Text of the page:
7 Books Set in Indiana, Heartland of the Midwest

Deborah E. Kennedy, author of "Billie Starr’s Book of Sorries," recommends books by Hoosier State writers

Photo by Ryan De Hamer on Unsplash

When I first started dating my partner, I mentioned to his family that I was from Fort Wayne, Indiana, a town famous for having a mayor named Harry Baals (pronounced the dirty way) and for being, according to Men’s Health magazine, the third most sexually satisfied city in America, three years running. Despite being armed with such noteworthy trivia, my boyfriend’s parents still insisted on telling their friends I was from somewhere in Nebraska. Maybe Illinois or Iowa, they said. One of those flat, forgettable states with a lot of corn and a vaguely backward population that seemed to subsist solely on a diet of mayonnaise-based casseroles and basketball. My almost in-laws are lovely people, by the way. Not a bit snobby or inattentive as a rule, but they were born and have lived most of their lives in Oregon. Until I came around, they hadn’t mingled much with Midwesterners, so to them, one flyover state was as good as another.

That kind of casual dismissal used to bother me, used to rankle, and I would go to great lengths to prove my individuality and defend my home state against any perceived slight-slash-indifference. Now, though? I mostly let it go. I’m older, I’ve mellowed, and I’ve also come to believe that being written off by whole swaths of one’s countrymen can actually be a boon, particularly if you’re a writer. There is no more fertile territory than the unknown. The writer Michael Martone, also from Fort Wayne, often puts it this way: most readers know more about India than they do about Indiana. That means Hoosier writers have the chance to introduce the wider world to the state’s northern lakes, central plains, and rugged, southern hills and to the complex, fascinating, and funny people who live there. What a privilege.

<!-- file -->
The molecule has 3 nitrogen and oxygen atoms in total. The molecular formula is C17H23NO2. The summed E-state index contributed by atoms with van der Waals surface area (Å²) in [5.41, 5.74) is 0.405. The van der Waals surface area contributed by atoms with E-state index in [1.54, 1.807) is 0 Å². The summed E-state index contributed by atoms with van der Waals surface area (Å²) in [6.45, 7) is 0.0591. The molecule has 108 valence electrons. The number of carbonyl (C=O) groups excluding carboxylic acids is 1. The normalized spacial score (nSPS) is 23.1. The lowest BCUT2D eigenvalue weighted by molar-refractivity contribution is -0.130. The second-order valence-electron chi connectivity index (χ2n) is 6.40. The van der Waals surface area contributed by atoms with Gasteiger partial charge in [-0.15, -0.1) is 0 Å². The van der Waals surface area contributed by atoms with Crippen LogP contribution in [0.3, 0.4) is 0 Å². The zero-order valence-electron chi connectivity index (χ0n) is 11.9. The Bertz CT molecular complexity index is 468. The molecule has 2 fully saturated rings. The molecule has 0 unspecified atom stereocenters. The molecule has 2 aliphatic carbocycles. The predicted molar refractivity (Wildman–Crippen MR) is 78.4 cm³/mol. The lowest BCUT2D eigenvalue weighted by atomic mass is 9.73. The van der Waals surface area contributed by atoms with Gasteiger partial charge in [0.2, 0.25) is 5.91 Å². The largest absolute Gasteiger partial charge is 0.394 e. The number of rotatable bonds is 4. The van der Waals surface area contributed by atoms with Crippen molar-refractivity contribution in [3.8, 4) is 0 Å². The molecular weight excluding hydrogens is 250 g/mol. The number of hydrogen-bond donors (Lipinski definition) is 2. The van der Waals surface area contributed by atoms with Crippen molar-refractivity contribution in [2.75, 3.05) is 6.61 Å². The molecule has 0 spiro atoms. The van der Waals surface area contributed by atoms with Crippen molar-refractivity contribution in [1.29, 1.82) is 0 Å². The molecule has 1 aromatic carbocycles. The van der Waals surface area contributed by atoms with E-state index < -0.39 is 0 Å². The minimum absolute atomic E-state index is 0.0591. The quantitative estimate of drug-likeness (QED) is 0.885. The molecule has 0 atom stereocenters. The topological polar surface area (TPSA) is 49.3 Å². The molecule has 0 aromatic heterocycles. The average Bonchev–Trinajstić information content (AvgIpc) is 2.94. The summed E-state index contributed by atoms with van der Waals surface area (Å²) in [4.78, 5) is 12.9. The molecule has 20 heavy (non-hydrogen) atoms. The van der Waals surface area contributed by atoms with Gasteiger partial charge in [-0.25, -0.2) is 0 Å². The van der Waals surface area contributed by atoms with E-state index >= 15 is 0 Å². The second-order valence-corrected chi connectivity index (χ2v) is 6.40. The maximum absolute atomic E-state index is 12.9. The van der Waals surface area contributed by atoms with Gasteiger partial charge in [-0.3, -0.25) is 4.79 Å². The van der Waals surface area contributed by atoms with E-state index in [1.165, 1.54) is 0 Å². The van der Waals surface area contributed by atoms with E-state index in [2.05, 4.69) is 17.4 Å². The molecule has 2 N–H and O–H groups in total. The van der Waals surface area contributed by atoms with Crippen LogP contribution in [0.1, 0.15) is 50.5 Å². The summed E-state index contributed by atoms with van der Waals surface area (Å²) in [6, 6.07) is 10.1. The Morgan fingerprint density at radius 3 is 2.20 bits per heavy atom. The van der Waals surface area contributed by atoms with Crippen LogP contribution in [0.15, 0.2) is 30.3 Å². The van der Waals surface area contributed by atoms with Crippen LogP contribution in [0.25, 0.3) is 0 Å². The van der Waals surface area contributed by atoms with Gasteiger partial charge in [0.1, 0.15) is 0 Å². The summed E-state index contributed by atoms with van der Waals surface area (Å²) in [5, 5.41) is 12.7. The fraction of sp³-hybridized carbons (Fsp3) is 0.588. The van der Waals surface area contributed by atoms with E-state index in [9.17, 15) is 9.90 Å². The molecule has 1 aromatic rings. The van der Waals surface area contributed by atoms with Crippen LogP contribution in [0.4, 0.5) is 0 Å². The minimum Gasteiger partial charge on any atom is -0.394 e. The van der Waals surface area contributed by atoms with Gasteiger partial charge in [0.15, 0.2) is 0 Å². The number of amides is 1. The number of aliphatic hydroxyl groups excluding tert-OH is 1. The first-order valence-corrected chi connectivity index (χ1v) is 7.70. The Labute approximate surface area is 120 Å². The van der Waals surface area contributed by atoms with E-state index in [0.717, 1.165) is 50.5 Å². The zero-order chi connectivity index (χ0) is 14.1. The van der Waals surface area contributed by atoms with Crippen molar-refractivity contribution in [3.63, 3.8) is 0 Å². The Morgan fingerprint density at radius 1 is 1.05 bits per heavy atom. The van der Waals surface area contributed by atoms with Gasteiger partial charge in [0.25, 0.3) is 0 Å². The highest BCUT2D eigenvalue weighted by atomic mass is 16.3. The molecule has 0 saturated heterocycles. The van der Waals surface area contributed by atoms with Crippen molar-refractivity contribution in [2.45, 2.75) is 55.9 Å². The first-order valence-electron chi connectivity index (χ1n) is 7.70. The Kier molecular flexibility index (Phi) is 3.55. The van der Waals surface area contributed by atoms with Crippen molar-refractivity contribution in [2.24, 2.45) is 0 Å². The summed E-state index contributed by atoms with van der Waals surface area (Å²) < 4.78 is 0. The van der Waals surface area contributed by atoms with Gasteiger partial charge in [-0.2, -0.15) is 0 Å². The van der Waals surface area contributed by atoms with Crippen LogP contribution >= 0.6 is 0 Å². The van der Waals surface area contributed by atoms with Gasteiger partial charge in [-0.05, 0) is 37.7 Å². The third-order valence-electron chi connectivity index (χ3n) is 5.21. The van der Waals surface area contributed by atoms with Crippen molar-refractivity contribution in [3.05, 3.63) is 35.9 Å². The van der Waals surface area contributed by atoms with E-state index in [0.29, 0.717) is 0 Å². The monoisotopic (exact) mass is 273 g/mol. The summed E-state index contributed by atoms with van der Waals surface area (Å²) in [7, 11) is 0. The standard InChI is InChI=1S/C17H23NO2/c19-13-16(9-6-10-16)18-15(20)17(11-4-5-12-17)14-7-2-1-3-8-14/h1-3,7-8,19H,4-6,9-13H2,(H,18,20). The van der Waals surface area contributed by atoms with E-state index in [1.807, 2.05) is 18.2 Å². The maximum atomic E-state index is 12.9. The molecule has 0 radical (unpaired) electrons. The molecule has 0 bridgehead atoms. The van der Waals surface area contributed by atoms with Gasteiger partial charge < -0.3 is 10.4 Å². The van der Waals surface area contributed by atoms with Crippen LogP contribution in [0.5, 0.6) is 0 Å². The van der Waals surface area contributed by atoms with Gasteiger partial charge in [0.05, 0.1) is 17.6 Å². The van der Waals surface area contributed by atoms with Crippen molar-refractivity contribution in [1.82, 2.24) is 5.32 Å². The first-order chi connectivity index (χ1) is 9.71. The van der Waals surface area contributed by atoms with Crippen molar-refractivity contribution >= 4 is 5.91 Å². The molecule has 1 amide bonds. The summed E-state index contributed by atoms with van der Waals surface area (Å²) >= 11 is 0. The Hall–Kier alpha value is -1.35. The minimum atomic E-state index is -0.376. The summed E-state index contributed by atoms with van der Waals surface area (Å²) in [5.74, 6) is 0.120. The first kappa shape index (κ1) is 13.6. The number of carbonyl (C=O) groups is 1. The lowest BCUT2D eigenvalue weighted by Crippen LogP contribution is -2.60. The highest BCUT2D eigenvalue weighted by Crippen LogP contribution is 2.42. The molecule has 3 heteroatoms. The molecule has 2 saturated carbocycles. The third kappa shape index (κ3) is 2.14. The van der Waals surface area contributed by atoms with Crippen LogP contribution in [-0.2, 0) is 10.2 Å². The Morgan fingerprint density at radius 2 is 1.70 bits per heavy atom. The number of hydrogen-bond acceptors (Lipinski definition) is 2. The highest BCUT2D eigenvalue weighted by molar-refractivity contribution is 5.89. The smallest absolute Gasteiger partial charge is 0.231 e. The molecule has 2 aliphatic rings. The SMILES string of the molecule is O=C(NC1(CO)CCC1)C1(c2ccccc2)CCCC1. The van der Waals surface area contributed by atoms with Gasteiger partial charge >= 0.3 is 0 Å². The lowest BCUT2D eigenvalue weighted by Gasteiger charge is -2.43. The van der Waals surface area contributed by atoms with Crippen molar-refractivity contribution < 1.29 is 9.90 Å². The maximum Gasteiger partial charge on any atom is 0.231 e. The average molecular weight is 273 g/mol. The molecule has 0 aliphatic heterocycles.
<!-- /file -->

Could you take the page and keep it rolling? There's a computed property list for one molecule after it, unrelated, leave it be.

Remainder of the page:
Stories set in Indiana have a special place in my heart and on my bookshelf. Here are just a few of my favorites.

Somebody’s Daughter by Ashley C. Ford

The words “heart-wrenching” and “wondrous” and “powerful” and “richly observed” have all been used to describe this award-winning memoir of family, Black girlhood and Black joy, racial strife, and self-actualization, and they all apply. All of those words and then some. Ford, a Fort Wayne native, writes of growing up without her father—during her formative years, he was serving time in a local prison—and of working tirelessly to earn her mother’s love. When Ford is sexually assaulted by a boy from her school, she learns the truth behind her father’s imprisonment: he is in jail for rape. Rather than allowing this realization to tear her world apart, Ford makes herself whole through the act of writing. This book is as inspiring and enthralling as it gets.

The Rabbit Hutch by Tess Gunty

Read enough books set in Indiana, by Indiana writers, and you’ll start to notice the rust. The rust and rot and despair at the center of things, and that’s because the state used to be one of America’s most productive industrial hubs. Well-paid manufacturing jobs were everywhere… until they weren’t.

In this luminous National Book Award-winning debut, Tess Gunty takes us to the fictional town of Vacca Vale and the affordable housing complex, La Lapinière, commonly referred to as the Rabbit Hutch, where a smart and ambitious young woman named Blandine ruminates on Christian female mystics and ponders an act of eco-terrorism. Without resorting to spoilers, I’ll just say that a picture is worth a thousand words, and if you’ve noticed this book’s title being bandied about for some of the top awards in publishing, that’s no coincidence. It manages to achieve that much-sought after but rarely realized goal of an ending that is both surprising and inevitable. I can’t wait to see what Gunty writes next.

Plain Air: Sketches from Winesburg, Indiana by Michael Martone